But you're right, it probably makes sense to keep them separate, and re-use code from the inside-out (i.e. by calling shared methods, rather than using a shared wrapper). No matter what, there is a lot less duplication now than there was before. That's the thing that really matters.

Marc said...

Every create new and update view I've ever seen has had a few differences, even if it was as trivial as a title/header change. Reuse is a good thing of course if the forms really are displaying the exact same data, and I don't mean to discourage that at all, except when I see a developer using a lot of conditionals to handle the differences (I'd prefer two duplicated pages to one unreadable page cluttered with if statements -- really it's just a trade off between two different forms of duplication, but the duplicated ifs are harder to read, modify, and change independently).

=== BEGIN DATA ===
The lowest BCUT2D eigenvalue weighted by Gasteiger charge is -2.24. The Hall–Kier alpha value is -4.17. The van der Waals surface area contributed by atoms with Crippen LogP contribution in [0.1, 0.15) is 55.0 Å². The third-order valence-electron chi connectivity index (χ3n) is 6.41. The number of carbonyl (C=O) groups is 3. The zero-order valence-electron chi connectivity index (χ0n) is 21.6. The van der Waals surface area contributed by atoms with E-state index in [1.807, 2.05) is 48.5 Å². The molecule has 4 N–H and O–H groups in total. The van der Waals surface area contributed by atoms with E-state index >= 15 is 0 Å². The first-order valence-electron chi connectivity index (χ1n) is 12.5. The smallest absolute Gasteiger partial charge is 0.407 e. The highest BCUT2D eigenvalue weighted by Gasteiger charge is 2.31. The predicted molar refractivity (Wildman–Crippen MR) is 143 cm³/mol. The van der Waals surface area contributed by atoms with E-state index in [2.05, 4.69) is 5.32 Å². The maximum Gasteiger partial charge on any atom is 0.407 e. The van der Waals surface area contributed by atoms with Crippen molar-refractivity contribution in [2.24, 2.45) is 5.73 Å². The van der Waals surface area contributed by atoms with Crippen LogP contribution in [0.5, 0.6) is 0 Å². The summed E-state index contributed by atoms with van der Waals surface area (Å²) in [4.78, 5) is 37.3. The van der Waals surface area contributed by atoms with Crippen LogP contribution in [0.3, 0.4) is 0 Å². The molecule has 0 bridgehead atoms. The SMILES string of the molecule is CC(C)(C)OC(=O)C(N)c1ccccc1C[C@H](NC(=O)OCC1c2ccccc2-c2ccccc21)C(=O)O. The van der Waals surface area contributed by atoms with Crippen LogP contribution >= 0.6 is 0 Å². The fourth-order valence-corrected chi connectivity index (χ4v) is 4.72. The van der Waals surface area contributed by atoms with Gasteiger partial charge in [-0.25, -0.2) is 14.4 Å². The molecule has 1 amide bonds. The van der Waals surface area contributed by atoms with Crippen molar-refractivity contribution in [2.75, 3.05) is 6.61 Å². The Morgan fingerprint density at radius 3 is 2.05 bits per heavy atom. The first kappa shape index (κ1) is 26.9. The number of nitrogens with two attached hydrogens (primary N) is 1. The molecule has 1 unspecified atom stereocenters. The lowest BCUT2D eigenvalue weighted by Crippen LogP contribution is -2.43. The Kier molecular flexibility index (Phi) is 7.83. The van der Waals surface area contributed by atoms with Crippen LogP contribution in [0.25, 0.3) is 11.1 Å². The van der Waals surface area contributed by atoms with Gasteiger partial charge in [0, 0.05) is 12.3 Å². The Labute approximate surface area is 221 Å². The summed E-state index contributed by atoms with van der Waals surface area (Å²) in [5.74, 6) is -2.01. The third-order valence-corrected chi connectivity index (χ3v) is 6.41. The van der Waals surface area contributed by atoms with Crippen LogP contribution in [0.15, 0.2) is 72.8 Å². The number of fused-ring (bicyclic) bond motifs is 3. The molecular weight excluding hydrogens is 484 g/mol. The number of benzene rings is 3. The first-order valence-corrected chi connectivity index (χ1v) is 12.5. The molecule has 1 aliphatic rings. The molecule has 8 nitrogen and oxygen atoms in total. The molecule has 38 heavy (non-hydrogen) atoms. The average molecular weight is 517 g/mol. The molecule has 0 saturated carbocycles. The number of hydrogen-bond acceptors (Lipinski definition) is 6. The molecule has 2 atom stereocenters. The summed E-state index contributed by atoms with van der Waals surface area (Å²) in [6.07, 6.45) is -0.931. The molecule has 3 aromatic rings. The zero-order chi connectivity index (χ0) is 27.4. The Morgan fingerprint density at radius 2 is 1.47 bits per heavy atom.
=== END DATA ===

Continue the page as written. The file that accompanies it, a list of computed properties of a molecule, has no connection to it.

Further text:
My preference would be to reduce the page to a single if (or zero ifs using something like a rails partial), as you did, but to have that if surround the form url so that create went to a create link and update went to an update link that takes an id. That way, the decision can be made once, on page rendering time, that we are doing an update, not twice (when detecting the presence or absence of an id), or multiple times (as it was before your refactoring). This may avoid problems as well; for example, what happens if a bug causes the id to not appear, or if the id's field's name changed in the view but not the request handler? Would the code mistake an update for a create?

But it sounds like you already vastly improved the code, so my suggestions might not be a big win now compared to other needs that the codebase may have.